Construction has traditionally focused on safety and shown little direct interest in the actual health of its workforce. Not so on T5, as Alan Sparks reports.
Over the decades, there has been strong passive resistance to measures to improve occupational health (OH) on site. Often such efforts have been seen as a threat to jobs.
Workers are sceptical and can be suspicious when outside OH specialists are brought in.
At T5, this cynicism is being tackled head on. All new workers must fill in a medical questionnaire and the 30% of these who will work in safety critical roles must undergo a full medical.
'These are construction workers who switch from site to site and our occupational health specialists have been astonished at the amount of undiagnosed health issues, ' says BAA head of health and safety for T5 Mike Evans.
Chief ailments are poor eyesight and high blood pressure. Construction workers tend not to seek treatment and most would not register with a local GP. BAA is trying to convince workers that this is not about excluding people. It is about helping them to get treatment and come back to work healthier and therefore safer.
Occupational health is not just about the effect work has on people but also what effect their health has on the work, insists Evans. For example, drivers with poor eyesight are putting other workers at risk.
Simple medicals can instantly negate this danger.
Finding the right staff is a major factor on a project as vast as T5. 'So convincing the workforce that you care and that they will be well looked after is a good way to attract and retain staff, ' Evans adds.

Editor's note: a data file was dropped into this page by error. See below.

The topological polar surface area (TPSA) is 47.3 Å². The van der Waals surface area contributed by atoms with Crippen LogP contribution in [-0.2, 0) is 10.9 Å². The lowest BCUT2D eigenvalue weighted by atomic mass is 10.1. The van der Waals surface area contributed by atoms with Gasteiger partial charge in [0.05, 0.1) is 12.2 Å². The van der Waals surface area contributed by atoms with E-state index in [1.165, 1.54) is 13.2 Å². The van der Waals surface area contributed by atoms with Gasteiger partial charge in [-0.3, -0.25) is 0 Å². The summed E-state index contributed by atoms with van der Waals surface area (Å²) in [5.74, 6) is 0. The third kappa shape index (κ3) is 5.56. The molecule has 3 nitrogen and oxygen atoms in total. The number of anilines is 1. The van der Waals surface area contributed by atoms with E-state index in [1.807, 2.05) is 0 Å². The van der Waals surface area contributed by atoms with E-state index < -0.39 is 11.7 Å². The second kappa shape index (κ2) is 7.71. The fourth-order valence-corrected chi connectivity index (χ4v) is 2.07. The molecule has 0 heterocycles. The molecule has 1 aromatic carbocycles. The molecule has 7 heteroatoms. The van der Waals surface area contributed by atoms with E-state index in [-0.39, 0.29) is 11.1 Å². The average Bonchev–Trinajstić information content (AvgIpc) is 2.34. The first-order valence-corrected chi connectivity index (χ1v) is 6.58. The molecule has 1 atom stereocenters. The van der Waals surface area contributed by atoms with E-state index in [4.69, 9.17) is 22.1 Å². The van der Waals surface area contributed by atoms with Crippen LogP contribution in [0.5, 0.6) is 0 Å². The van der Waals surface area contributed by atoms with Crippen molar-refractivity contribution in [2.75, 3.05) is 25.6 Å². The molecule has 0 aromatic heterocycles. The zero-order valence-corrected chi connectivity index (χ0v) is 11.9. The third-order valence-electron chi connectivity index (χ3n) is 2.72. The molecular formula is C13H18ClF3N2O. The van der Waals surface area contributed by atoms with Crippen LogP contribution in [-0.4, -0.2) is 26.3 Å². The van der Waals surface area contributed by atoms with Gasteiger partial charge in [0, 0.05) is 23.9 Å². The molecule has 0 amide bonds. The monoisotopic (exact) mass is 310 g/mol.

With the focus firmly on prevention rather than cure, even designers have been targeted by the OH team. Here issues were raised about the impact that design and specification choices can have on workers' health.
An example of this was the use of a solvent based adhesive containing isocyanates. The designer missed the opportunity to adopt a less hazardous material, but once the issue was raised, a safer alternative was soon found.
Together with the designers, the planning supervisor has drawn up a red list detailing processes, products and procedures that are habitually damaging to health, safety or the environment. If a designer feels that they need to specify one of these, then they have to provide written justification as to why this has been chosen and why they could not find an alternative solution.
The OH team provides health surveillance around typical construction industry problems, such as noise-induced hearing loss, cement dermatitis, hand arm vibration syndrome and occupational asthma.
Comprehensive treatment, emergency response services and health promotion campaigns are also provided.
'This is a major part of demonstrating that we genuinely care for people's wellbeing on T5, ' says Evans.
This summer, contractors noted a large proportion of hand injuries. By insisting that all workers wear gloves, the frequency of these injuries is down by half in four months.
'We have yet to carry out a study into the financial benefits of avoiding the loss of workers to injury but we are seeing significant benefits from the occupational health and safety initiatives, ' Evans says.
The latest scheme to be wheeled out is lifestyle medicals. This, along with cholesterol checks and repeat medicals will have beneficial effects not just on productivity, but also on reducing risk.
Evans asks: 'Would you want to be on site knowing that the driver of a 40t truck is on the verge of a heart attack?'